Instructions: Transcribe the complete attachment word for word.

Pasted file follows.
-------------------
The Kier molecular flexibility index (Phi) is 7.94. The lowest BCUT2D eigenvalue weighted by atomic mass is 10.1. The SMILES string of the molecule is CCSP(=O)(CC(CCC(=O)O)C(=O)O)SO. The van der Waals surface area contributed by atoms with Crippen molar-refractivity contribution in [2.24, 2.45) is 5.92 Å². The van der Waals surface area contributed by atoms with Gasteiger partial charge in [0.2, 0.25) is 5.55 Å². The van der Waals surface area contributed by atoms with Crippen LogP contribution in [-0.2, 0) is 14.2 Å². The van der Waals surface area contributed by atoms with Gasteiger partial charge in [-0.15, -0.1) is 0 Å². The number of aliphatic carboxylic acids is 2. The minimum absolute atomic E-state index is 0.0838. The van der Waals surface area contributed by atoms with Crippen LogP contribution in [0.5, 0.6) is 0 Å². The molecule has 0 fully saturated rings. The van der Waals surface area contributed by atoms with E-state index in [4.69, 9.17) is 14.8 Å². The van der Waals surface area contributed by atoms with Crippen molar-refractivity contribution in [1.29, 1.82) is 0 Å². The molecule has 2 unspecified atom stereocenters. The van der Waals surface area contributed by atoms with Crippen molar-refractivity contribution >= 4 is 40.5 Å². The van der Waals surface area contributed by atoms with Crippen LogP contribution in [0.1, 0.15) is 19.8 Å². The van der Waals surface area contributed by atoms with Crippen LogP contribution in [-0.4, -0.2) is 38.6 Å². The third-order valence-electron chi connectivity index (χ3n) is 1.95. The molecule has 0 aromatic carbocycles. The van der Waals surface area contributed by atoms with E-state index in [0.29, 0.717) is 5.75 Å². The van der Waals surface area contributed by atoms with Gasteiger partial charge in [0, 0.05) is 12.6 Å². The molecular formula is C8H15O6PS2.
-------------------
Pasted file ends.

The Kier molecular flexibility index (Phi) is 7.94. The lowest BCUT2D eigenvalue weighted by atomic mass is 10.1. The SMILES string of the molecule is CCSP(=O)(CC(CCC(=O)O)C(=O)O)SO. The van der Waals surface area contributed by atoms with Crippen molar-refractivity contribution in [2.24, 2.45) is 5.92 Å². The van der Waals surface area contributed by atoms with Gasteiger partial charge in [0.2, 0.25) is 5.55 Å². The van der Waals surface area contributed by atoms with Crippen LogP contribution in [-0.2, 0) is 14.2 Å². The van der Waals surface area contributed by atoms with Gasteiger partial charge in [-0.15, -0.1) is 0 Å². The number of aliphatic carboxylic acids is 2. The minimum absolute atomic E-state index is 0.0838. The van der Waals surface area contributed by atoms with Crippen LogP contribution in [0.5, 0.6) is 0 Å². The molecule has 0 fully saturated rings. The van der Waals surface area contributed by atoms with E-state index in [4.69, 9.17) is 14.8 Å². The van der Waals surface area contributed by atoms with Crippen molar-refractivity contribution in [1.29, 1.82) is 0 Å². The molecule has 2 unspecified atom stereocenters. The van der Waals surface area contributed by atoms with Crippen molar-refractivity contribution >= 4 is 40.5 Å². The van der Waals surface area contributed by atoms with Crippen LogP contribution in [0.1, 0.15) is 19.8 Å². The van der Waals surface area contributed by atoms with Crippen LogP contribution in [-0.4, -0.2) is 38.6 Å². The third-order valence-electron chi connectivity index (χ3n) is 1.95. The molecule has 0 aromatic carbocycles. The van der Waals surface area contributed by atoms with E-state index in [0.29, 0.717) is 5.75 Å². The van der Waals surface area contributed by atoms with Gasteiger partial charge in [0, 0.05) is 12.6 Å². The molecular formula is C8H15O6PS2.